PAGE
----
OKLAHOMA CITY (AP) — Thousands of Oklahoma teachers, students and their supporters staged massive demonstrations at the state Capitol for the fourth straight day Thursday as Republican lawmakers struggled to find a way to placate the chanting masses and bring an end to school closures in some of the state’s largest districts.
State House and Senate leaders announced they would take up money-raising bills Friday — a rarity for Oklahoma lawmakers who typically don’t go to the Capitol on the final day of the workweek.
“Friday will be an important day,” Senate Floor Leader Greg Treat said. “There will be substantive legislation.”
GOP Gov. Mary Fallin signed legislation in late March granting teachers pay raises of about $6,100, or 15 to 18 percent. But many educators said classrooms also need more money, joining a movement of teachers that has ignited protests in other Republican-led states including West Virginia, Kentucky and Arizona.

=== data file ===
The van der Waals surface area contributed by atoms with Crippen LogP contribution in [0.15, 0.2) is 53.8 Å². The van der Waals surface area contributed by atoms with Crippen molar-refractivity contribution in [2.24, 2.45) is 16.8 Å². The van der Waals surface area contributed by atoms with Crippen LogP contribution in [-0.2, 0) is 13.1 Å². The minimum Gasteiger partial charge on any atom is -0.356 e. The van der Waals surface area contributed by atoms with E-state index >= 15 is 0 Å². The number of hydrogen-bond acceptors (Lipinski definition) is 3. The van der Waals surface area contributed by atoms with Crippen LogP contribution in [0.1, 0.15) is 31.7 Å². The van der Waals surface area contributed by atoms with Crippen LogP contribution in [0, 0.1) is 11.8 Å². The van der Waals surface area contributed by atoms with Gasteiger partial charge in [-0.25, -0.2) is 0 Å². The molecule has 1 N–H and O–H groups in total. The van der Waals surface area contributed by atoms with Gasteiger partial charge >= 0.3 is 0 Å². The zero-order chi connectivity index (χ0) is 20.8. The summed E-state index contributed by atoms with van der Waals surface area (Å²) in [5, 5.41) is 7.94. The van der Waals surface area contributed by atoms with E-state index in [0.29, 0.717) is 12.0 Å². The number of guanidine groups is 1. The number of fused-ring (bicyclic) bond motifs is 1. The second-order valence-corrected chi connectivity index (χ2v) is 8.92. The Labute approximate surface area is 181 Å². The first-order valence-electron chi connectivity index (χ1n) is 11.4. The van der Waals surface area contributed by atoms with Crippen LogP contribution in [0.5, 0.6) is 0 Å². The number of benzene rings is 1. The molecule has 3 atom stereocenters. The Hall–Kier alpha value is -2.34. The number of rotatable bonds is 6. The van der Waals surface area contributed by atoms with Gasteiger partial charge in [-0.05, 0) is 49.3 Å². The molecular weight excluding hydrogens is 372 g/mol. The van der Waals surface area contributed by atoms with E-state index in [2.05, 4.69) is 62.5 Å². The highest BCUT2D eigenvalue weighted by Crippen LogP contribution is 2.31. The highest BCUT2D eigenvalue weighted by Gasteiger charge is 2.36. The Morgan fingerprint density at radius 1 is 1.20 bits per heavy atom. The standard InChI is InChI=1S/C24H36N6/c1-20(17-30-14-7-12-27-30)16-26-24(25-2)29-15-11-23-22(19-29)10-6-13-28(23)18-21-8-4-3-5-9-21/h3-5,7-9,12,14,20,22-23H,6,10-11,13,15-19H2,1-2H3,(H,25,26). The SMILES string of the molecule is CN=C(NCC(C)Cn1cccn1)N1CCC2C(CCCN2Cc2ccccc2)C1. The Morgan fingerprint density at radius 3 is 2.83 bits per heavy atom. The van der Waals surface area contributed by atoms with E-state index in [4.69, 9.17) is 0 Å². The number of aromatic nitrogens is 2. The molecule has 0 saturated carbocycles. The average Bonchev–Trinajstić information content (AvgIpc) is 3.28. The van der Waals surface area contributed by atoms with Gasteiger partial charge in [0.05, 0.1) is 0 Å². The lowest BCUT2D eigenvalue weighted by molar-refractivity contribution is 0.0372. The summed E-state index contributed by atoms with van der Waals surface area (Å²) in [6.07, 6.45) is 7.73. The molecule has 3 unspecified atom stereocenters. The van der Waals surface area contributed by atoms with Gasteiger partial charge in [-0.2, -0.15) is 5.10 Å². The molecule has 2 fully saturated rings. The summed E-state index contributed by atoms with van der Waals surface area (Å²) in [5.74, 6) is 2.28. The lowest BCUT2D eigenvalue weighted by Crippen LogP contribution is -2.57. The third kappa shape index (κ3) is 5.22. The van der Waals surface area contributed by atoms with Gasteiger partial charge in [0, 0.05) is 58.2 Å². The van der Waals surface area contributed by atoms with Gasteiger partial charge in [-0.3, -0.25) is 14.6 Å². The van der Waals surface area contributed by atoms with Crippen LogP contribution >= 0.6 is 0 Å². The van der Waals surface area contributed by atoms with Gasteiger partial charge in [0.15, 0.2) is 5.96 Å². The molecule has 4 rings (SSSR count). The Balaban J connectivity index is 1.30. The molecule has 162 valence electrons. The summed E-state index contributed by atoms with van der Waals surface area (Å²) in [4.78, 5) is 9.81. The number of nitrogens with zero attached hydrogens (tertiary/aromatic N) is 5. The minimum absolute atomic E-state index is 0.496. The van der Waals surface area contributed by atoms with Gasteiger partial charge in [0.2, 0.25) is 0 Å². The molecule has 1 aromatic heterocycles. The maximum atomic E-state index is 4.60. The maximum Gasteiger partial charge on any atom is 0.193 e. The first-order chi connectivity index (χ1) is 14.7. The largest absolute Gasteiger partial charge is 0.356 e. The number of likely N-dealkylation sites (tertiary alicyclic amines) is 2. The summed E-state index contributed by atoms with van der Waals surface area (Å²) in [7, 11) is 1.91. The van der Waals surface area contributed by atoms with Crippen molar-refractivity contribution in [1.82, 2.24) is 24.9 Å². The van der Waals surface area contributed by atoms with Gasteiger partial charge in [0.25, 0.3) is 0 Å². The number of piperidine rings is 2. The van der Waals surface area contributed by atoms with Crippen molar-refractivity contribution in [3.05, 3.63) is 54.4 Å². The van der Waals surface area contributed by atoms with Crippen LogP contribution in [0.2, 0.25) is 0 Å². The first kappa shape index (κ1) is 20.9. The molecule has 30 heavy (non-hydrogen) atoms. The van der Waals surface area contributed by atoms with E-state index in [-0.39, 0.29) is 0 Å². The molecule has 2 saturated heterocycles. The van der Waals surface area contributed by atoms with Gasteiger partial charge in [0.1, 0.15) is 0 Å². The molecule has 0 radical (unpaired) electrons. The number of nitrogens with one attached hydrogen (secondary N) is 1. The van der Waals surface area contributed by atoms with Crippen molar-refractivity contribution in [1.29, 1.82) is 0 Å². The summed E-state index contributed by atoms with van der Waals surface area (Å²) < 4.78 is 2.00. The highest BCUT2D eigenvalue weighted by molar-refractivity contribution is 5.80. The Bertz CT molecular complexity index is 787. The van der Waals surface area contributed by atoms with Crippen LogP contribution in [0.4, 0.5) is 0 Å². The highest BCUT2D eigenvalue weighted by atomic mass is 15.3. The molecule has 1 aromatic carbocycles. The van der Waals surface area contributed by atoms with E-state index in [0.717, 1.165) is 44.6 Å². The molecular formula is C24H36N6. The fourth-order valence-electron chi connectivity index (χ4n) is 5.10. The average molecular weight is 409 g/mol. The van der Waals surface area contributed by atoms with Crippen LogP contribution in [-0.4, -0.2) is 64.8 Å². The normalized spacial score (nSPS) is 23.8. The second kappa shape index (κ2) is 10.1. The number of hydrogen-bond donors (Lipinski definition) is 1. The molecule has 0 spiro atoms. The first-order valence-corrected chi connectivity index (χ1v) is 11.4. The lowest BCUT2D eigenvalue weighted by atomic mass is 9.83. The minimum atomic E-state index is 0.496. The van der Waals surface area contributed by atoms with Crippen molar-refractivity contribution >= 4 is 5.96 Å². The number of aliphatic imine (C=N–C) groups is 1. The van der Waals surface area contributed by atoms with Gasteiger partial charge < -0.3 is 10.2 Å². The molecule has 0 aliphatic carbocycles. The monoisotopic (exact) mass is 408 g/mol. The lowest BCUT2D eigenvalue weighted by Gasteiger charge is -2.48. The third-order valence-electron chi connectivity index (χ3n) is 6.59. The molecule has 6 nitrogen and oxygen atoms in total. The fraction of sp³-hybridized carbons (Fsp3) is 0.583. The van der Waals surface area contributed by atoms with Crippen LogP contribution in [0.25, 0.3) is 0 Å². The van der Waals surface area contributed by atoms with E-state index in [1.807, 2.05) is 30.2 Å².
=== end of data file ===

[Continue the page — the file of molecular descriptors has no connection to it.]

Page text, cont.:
Teachers now are pushing lawmakers to pass several more revenue-raising measures, including one that eliminates the income tax deduction for capital gains that would generate about $120 million annually. Another to expand tribal gambling would bring in about $20 million, but both of those measures face broad GOP opposition.
It’s unclear whether these bills, or another to require certain online vendors to pay sales tax, will be enough to stop the strike.
Fallin on Wednesday called on teachers to return to classrooms, but in one interview Tuesday, she likened striking teachers to “a teenage kid that wants a better car.”
“That was kind of a slap in the face,” said Donita Goforth, an elementary art teacher from Grove, Oklahoma, who drove three-and-a-half hours to rally at the Capitol on Wednesday.
Many teachers already are back at work, especially in rural communities where local boards didn’t vote to shut down. Still, schools in the state’s largest districts remain shuttered, including Oklahoma City, Tulsa and many suburban communities.
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